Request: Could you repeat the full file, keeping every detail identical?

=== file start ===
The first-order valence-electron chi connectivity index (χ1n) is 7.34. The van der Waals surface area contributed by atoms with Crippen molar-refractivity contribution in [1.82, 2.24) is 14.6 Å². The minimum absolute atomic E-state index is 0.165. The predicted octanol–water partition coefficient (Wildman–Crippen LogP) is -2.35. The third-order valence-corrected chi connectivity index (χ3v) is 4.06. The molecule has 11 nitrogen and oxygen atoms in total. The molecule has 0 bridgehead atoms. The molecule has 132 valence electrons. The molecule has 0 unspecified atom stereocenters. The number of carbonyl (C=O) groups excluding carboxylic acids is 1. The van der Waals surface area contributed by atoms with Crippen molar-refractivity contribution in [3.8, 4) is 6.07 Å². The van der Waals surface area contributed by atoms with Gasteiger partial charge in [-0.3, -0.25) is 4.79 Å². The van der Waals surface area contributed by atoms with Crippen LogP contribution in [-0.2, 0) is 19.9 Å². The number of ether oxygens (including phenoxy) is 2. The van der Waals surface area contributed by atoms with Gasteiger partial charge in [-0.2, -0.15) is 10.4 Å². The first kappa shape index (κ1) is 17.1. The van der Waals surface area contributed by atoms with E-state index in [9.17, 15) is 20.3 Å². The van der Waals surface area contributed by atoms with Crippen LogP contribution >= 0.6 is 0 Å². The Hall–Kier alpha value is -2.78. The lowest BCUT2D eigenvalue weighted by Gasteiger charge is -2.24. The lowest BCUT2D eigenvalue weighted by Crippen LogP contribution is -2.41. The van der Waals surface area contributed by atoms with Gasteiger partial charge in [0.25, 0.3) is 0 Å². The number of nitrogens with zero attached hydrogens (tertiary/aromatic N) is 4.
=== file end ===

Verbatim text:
The first-order valence-electron chi connectivity index (χ1n) is 7.34. The van der Waals surface area contributed by atoms with Crippen molar-refractivity contribution in [1.82, 2.24) is 14.6 Å². The minimum absolute atomic E-state index is 0.165. The predicted octanol–water partition coefficient (Wildman–Crippen LogP) is -2.35. The third-order valence-corrected chi connectivity index (χ3v) is 4.06. The molecule has 11 nitrogen and oxygen atoms in total. The molecule has 0 bridgehead atoms. The molecule has 132 valence electrons. The molecule has 0 unspecified atom stereocenters. The number of carbonyl (C=O) groups excluding carboxylic acids is 1. The van der Waals surface area contributed by atoms with Crippen molar-refractivity contribution in [3.8, 4) is 6.07 Å². The van der Waals surface area contributed by atoms with Gasteiger partial charge in [-0.3, -0.25) is 4.79 Å². The van der Waals surface area contributed by atoms with Crippen LogP contribution in [-0.2, 0) is 19.9 Å². The number of ether oxygens (including phenoxy) is 2. The van der Waals surface area contributed by atoms with Gasteiger partial charge in [-0.2, -0.15) is 10.4 Å². The first kappa shape index (κ1) is 17.1. The van der Waals surface area contributed by atoms with E-state index in [9.17, 15) is 20.3 Å². The van der Waals surface area contributed by atoms with Crippen LogP contribution >= 0.6 is 0 Å². The Hall–Kier alpha value is -2.78. The lowest BCUT2D eigenvalue weighted by Gasteiger charge is -2.24. The lowest BCUT2D eigenvalue weighted by Crippen LogP contribution is -2.41. The van der Waals surface area contributed by atoms with Gasteiger partial charge in [0.25, 0.3) is 0 Å². The number of nitrogens with zero attached hydrogens (tertiary/aromatic N) is 4.